In the early 1990s, the Cen-Tex RRTD was formed by the counties of  Brown, Comanche, Erath, Hood and Johnson, the counties through which the FW&RG tracks had built southwest of Ft. Worth. The objective was simple: find a way to acquire the Brownwood line to ensure its preservation. The Cen-Tex RRTD in conjunction with a new entity, Cen-Tex Limited Partnership, was able to acquire the line from Santa Fe in 1990. Cen-Tex RRTD owned the land and right-of-way (which, as a government entity, made it exempt from property taxes) while the Partnership owned the operating rights and the infrastructure. In December, 1998, the Fort Worth & Western (FW&W) Railroad leased the infrastructure and operating rights from the Partnership and began operating the Brownwood line. They also operate the Gorman branch, hence, the FW&W now uses most of the rails that ever passed through Dublin.

There was one other rail line into Dublin besides the TC/Katy and the FW&RG/Frisco/Santa Fe. As noted in the photo caption at the top of the page, the Wichita Falls & Southern (WF&S) owned tracks into Dublin. They had been built by the Wichita Falls, Ranger and Ft. Worth (WFR&FW) Railroad which had been founded shortly after the Ranger oil boom in 1917. The WFR&FW charter was granted in September, 1919, and 67 miles of track between Dublin and Breckenridge via Ranger was built soon thereafter. In 1921, the WFR&FW built nine miles farther north from Breckenridge to a junction known as Jimkurn. There, it connected to the WF&S which was building south that same year from Newcastle (where its tracks continued north to Wichita Falls.) The WF&S had rights on the WFR&FW from Jimkurn into Breckenridge, and it subsequently bought the WFR&FW in the mid-1920s. The WF&S continued operating the line, including the tracks into Dublin, which entered on the northwest side of town and curved due east parallel to (and a block north of) the Katy's tracks into a connection with the Frisco. The entire route was abandoned by the WF&S in 1954.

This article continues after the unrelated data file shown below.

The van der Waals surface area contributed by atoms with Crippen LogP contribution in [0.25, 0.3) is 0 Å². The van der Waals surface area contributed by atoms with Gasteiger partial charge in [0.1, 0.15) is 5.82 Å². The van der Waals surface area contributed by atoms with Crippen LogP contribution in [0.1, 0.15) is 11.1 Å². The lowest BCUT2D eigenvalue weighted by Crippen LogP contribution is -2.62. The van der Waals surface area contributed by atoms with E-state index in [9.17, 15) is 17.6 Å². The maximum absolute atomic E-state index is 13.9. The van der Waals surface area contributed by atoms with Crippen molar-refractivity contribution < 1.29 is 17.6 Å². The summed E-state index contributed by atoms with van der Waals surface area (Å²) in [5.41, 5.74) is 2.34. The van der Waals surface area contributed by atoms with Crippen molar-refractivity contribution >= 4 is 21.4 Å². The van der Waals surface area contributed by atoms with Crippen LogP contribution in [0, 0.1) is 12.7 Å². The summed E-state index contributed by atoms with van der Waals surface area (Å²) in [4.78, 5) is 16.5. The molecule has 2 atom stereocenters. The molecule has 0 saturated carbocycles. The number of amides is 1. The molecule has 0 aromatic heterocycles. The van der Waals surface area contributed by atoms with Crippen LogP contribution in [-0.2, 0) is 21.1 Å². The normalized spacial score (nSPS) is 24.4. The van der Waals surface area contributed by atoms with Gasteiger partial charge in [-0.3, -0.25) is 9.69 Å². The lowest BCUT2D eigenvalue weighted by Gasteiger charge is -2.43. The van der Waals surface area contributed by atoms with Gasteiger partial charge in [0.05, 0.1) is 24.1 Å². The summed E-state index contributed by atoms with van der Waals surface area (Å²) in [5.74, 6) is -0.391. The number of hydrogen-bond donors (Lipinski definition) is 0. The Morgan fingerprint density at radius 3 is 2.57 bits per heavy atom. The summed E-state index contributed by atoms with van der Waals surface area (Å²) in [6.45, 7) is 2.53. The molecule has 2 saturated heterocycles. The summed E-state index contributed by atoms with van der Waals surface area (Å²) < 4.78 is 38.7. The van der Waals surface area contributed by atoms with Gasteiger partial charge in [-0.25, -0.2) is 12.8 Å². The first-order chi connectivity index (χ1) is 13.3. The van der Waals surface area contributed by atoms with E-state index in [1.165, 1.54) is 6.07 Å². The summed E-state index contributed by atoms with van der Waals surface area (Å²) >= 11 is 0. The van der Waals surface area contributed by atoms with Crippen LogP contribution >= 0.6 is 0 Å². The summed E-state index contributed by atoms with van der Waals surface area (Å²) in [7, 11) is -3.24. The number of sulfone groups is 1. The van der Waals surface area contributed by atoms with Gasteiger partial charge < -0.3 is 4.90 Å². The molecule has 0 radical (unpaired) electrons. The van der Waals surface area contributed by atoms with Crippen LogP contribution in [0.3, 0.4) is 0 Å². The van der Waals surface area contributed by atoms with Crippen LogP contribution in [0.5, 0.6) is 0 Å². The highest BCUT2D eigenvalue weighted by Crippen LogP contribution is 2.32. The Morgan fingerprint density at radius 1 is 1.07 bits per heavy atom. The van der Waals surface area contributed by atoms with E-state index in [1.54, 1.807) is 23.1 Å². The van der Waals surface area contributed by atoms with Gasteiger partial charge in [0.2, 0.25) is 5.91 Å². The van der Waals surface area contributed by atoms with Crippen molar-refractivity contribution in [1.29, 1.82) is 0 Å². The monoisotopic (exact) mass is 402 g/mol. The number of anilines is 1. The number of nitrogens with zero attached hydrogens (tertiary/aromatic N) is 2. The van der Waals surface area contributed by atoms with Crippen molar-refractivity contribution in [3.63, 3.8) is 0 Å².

Above Left: area map centered on Dublin (not all railroads shown)  Above Right: This snippet from the 1921 Sanborn Fire Insurance map of Dublin has been highlighted to show the relative locations of the three railroads in the vicinity of the SLSF (Frisco) passenger depot, with the future Tower 203 crossing at lower right.

Above: As noted in the photo at top of page, John W. Barriger III visited Dublin on October 1, 1940 during an inspection trip on the WF&S. These photos show the RFC inspection party and their special WF&S train during the stop at Dublin.